Earlier this week, Iran’s federal prosecutors decreed that it was illegal for the media to publish photos or news about former president Mohamed Khatami. This quickly backfired: Iranians promptly launched an online campaign titled “We are Khatami’s media” on Facebook, garnering nearly 30,000 likes in 24 hours, and many of them published photos of him under multiple hashtags.
Khatami, a moderate reformist, served as Iran’s president from 1997 to 2005, when he was succeeded by Mahmoud Ahmadinejad. During his two terms in office, Khatami was criticised by hardliners for his overtures toward the West and for pushing for more social freedoms in Iran. In 2009, following the “Green movement” protests, he and three other leading reformists were arrested for “sedition”: Medhi Karoubi and Mir Hossein Moussavi (both presidential candidates), and Zahra Rahnavard (an activist and Mousavi’s wife). These three are still under house arrest today; Khatami, however, is simply prohibited from leaving the country.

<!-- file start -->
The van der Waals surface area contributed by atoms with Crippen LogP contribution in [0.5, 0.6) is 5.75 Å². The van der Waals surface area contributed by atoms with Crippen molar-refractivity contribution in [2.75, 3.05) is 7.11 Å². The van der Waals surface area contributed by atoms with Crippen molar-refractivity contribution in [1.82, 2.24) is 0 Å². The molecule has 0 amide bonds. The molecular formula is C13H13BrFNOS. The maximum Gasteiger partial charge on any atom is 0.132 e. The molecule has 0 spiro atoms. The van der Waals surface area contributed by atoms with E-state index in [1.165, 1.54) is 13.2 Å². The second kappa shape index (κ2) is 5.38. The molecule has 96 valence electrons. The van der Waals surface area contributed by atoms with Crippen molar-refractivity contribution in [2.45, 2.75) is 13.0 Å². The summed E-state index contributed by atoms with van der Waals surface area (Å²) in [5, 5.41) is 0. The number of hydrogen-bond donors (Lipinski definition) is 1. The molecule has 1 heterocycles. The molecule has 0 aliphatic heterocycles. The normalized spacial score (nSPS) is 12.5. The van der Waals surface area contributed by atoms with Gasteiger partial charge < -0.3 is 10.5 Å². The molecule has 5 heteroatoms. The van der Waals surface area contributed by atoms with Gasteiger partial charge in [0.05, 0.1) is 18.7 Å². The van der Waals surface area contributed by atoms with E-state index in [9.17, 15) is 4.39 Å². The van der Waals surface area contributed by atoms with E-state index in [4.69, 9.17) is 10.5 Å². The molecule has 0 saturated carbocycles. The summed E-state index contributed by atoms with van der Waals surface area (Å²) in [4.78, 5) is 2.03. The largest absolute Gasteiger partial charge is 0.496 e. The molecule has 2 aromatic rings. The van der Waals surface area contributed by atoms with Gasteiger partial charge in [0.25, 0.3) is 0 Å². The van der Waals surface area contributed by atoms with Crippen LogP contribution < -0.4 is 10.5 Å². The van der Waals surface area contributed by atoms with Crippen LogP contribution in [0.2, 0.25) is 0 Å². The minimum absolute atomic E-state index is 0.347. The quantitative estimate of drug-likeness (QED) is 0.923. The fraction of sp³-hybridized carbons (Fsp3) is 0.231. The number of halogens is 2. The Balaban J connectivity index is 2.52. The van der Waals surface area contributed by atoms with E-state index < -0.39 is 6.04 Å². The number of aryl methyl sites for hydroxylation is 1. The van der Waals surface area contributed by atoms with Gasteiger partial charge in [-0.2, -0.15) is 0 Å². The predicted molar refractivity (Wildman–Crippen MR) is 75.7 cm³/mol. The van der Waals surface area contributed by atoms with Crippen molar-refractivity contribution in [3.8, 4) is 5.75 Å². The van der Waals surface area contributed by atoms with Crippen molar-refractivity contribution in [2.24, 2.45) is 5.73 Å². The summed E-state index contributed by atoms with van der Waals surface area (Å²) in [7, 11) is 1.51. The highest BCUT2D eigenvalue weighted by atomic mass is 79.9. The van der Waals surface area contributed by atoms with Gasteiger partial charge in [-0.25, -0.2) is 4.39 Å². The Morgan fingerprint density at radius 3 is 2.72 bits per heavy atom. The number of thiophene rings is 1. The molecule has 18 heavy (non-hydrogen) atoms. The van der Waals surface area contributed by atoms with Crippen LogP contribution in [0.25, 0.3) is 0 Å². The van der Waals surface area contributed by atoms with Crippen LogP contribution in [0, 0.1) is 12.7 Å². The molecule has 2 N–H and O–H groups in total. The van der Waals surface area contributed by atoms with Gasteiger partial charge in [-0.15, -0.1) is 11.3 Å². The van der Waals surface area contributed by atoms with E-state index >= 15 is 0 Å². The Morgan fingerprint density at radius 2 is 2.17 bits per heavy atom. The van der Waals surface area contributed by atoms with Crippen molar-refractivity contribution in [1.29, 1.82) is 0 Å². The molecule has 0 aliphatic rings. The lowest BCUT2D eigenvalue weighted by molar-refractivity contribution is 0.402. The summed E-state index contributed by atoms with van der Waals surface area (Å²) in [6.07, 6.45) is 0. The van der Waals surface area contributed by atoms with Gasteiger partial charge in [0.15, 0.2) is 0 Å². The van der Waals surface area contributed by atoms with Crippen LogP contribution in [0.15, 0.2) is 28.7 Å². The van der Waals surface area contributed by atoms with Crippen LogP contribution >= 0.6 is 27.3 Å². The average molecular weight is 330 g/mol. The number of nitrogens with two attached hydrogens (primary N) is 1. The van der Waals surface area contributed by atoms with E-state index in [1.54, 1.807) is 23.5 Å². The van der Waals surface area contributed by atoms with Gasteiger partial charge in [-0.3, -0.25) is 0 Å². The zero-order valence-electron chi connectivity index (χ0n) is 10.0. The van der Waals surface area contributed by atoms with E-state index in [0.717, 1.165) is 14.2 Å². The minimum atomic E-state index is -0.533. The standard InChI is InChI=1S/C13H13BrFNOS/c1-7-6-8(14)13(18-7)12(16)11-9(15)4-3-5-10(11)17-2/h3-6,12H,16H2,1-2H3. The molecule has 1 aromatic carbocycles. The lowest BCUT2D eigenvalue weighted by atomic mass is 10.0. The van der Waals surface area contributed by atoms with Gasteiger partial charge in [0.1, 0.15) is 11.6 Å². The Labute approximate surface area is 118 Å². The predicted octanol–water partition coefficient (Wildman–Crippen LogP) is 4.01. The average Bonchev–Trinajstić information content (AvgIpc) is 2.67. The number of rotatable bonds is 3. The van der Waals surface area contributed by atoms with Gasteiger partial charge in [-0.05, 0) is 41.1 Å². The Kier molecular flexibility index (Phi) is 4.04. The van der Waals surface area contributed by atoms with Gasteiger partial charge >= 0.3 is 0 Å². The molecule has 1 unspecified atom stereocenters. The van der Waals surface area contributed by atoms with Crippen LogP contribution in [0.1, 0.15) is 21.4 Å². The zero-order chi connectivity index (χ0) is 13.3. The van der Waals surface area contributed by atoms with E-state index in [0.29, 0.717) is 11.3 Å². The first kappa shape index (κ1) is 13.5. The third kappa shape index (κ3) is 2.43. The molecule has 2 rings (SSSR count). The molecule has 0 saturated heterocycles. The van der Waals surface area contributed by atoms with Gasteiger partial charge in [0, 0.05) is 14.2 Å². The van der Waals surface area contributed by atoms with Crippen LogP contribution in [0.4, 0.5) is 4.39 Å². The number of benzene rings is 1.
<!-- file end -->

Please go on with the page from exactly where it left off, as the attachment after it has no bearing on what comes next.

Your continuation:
Following the Green movement of 2009, Iran’s journalists received a secret order prohibiting them from publishing anything about these “Green movement leaders” – and forbidding them from talking about the ban. Tuesday was the first time the Iranian authorities openly talked about banning the media from publishing news or photos about Khatami, a move that many Iranian commenters felt was made in preparation for upcoming parliamentary elections in December.
Initially published on France24 on 02/20/2015
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